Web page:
Featured Image Photo Credit: “Laughing Cat” by Pete Coleman

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  • What a great rundown. Nice how you spelled it all out. I am sure this will be a good resource for those dealing with debt.

  • I really liked the idea of ReadyForZero when I first heard about it. Since then I was able to pay off my high interest credit card. I only had $2,500 on it, but it was at 24%. Insane. I just saved up and paid it off last month.

    I have two more credit cards to go. One is a Discover card with $2,000 and 16% interest and one is a CitiBank card with only $1,000 and no interested until September.

    I have enough money to pay off the CitiBank one, but do you think I should tackle the big one first or the small one before I get hit with interest come September?

    • Matt, it sounds like you’re on an excellent trajectory towards being debt free. More importantly I can see you are very dedicated towards clearing your debt and you’re beyond the classic motivational issues that usually come along with carrying debt. With that said, I think you can skip the Debt Snowball approach and tackle your $2,000 Discover card debt so you’ll have less of a penalty when the next payment comes due. Let the $1,000 ride for now as it’s interest free.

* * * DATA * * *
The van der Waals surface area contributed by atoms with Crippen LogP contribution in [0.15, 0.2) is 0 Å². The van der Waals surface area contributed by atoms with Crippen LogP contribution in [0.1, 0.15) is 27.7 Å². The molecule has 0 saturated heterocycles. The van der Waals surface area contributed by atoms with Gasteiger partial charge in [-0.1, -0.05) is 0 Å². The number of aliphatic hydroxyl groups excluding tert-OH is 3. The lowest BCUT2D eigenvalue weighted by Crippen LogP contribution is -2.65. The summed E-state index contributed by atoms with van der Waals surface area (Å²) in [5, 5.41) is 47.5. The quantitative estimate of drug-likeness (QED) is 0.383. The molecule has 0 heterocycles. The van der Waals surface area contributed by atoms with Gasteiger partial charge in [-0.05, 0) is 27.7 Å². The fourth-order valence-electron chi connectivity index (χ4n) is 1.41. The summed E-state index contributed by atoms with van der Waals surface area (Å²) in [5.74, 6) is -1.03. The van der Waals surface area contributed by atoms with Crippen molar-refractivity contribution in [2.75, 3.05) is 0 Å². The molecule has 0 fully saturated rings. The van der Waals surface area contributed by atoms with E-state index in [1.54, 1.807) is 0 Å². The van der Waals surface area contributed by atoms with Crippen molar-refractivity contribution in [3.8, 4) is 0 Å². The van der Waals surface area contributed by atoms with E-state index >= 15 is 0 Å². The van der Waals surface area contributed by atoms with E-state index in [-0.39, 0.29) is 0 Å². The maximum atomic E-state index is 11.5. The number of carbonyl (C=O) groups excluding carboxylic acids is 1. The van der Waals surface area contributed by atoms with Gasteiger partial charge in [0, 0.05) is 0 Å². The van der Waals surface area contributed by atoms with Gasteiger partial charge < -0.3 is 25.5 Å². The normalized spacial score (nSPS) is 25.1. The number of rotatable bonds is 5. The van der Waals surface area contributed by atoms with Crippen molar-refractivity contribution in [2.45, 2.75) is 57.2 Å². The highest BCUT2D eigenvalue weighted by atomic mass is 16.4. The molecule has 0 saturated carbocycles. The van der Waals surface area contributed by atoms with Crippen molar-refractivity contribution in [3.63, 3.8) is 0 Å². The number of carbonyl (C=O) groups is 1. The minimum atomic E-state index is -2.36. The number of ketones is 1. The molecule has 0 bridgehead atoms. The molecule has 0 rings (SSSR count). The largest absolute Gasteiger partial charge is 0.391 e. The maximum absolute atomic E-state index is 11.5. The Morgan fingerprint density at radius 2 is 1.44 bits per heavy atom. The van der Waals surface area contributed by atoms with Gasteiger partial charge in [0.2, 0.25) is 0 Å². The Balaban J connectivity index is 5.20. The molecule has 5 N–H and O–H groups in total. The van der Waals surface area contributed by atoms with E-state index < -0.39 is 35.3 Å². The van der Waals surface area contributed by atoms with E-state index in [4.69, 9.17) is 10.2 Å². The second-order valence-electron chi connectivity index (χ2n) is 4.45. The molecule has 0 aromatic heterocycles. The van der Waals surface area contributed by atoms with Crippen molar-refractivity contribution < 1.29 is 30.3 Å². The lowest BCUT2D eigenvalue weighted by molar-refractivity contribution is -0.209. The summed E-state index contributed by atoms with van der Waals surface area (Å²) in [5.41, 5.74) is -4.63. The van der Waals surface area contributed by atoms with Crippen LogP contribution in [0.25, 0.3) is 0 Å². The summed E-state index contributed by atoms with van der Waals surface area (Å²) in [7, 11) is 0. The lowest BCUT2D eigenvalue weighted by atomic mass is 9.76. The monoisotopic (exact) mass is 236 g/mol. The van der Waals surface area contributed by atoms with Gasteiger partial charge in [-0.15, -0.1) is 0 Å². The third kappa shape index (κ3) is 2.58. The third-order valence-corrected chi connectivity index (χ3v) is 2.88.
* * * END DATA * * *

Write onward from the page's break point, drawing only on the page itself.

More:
It’s great to hear you’re making solid progress, keep up the good work!

  • Thanks Andrew. Excellent post, please keep in touch.

  • Excellent comparison with debt and a burning house. There might be some instances that you might feel helpful looking at it a bigger picture but on the other hand, you need to do something about it. Do it one pail at a time. Ask for other people’s help and that fire will be controlled and eventually, disappear.

    • Great point KC, if you’re in trouble you should never be afraid to ask for help. Everyone makes mistakes and your friends/family are there to help you get though it!

  • Andrew, I like your idea of Interest Rate Arbitrage for
    consolidating debts and tracking them with ready for zero is a good suggestion
    too. Let’s also remind your audience
    that lending club, prosper, and upstart are good resources to raise the needed capital
    to follow your suggestion.

  • That video was great! I just signed up for an account at readyforzero. I made a dumb mistake at 19 and have 35k @ 9% private loan owed. Going to look into something like SoFi or Earnest to lower the interest rate…thoughts?

    • We have a very strong relationship with SoFi and while they are picky about the loans they will refinance, the people who do get accepted are getting incredible deals with some as low as 3.25%. You and LMM will also get a cash bonus if you use our referral link from the Toolbox page :)